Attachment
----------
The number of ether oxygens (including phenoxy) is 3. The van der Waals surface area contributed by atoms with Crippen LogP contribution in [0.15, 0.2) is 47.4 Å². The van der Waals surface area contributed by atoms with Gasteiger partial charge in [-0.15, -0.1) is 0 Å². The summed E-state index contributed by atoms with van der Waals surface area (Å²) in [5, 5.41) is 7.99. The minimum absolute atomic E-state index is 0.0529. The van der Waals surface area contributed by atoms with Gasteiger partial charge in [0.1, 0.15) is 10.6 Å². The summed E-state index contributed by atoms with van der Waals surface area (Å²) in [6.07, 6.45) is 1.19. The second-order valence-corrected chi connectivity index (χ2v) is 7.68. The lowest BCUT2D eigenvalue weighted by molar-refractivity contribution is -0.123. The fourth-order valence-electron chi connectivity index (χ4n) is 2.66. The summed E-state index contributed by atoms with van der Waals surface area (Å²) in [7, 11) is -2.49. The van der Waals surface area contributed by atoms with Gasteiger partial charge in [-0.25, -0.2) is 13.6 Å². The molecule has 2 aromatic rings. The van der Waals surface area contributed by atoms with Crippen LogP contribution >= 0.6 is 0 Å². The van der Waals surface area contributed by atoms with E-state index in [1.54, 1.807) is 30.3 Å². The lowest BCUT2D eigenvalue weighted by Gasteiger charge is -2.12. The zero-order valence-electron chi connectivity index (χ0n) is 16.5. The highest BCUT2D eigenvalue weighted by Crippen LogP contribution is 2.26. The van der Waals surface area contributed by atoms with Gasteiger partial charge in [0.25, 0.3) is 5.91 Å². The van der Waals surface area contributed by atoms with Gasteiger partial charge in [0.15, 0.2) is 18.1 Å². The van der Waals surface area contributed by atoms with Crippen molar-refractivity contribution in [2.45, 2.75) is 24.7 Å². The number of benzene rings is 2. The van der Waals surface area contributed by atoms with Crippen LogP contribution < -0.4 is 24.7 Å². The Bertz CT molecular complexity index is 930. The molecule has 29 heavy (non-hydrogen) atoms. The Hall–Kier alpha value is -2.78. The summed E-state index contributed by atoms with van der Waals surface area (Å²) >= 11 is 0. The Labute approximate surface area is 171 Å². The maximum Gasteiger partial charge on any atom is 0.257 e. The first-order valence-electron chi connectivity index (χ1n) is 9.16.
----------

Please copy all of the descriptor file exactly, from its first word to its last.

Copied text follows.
The number of ether oxygens (including phenoxy) is 3. The van der Waals surface area contributed by atoms with Crippen LogP contribution in [0.15, 0.2) is 47.4 Å². The van der Waals surface area contributed by atoms with Gasteiger partial charge in [-0.15, -0.1) is 0 Å². The summed E-state index contributed by atoms with van der Waals surface area (Å²) in [5, 5.41) is 7.99. The minimum absolute atomic E-state index is 0.0529. The van der Waals surface area contributed by atoms with Gasteiger partial charge in [0.1, 0.15) is 10.6 Å². The summed E-state index contributed by atoms with van der Waals surface area (Å²) in [6.07, 6.45) is 1.19. The second-order valence-corrected chi connectivity index (χ2v) is 7.68. The lowest BCUT2D eigenvalue weighted by molar-refractivity contribution is -0.123. The fourth-order valence-electron chi connectivity index (χ4n) is 2.66. The summed E-state index contributed by atoms with van der Waals surface area (Å²) in [7, 11) is -2.49. The van der Waals surface area contributed by atoms with Gasteiger partial charge in [-0.25, -0.2) is 13.6 Å². The molecule has 2 aromatic rings. The van der Waals surface area contributed by atoms with Crippen LogP contribution >= 0.6 is 0 Å². The van der Waals surface area contributed by atoms with E-state index in [1.54, 1.807) is 30.3 Å². The lowest BCUT2D eigenvalue weighted by Gasteiger charge is -2.12. The zero-order valence-electron chi connectivity index (χ0n) is 16.5. The highest BCUT2D eigenvalue weighted by Crippen LogP contribution is 2.26. The van der Waals surface area contributed by atoms with Gasteiger partial charge in [0.25, 0.3) is 5.91 Å². The van der Waals surface area contributed by atoms with Gasteiger partial charge in [0.15, 0.2) is 18.1 Å². The van der Waals surface area contributed by atoms with Crippen molar-refractivity contribution in [2.45, 2.75) is 24.7 Å². The number of benzene rings is 2. The van der Waals surface area contributed by atoms with Crippen LogP contribution < -0.4 is 24.7 Å². The Bertz CT molecular complexity index is 930. The molecule has 29 heavy (non-hydrogen) atoms. The Hall–Kier alpha value is -2.78. The summed E-state index contributed by atoms with van der Waals surface area (Å²) >= 11 is 0. The Labute approximate surface area is 171 Å². The maximum Gasteiger partial charge on any atom is 0.257 e. The first-order valence-electron chi connectivity index (χ1n) is 9.16.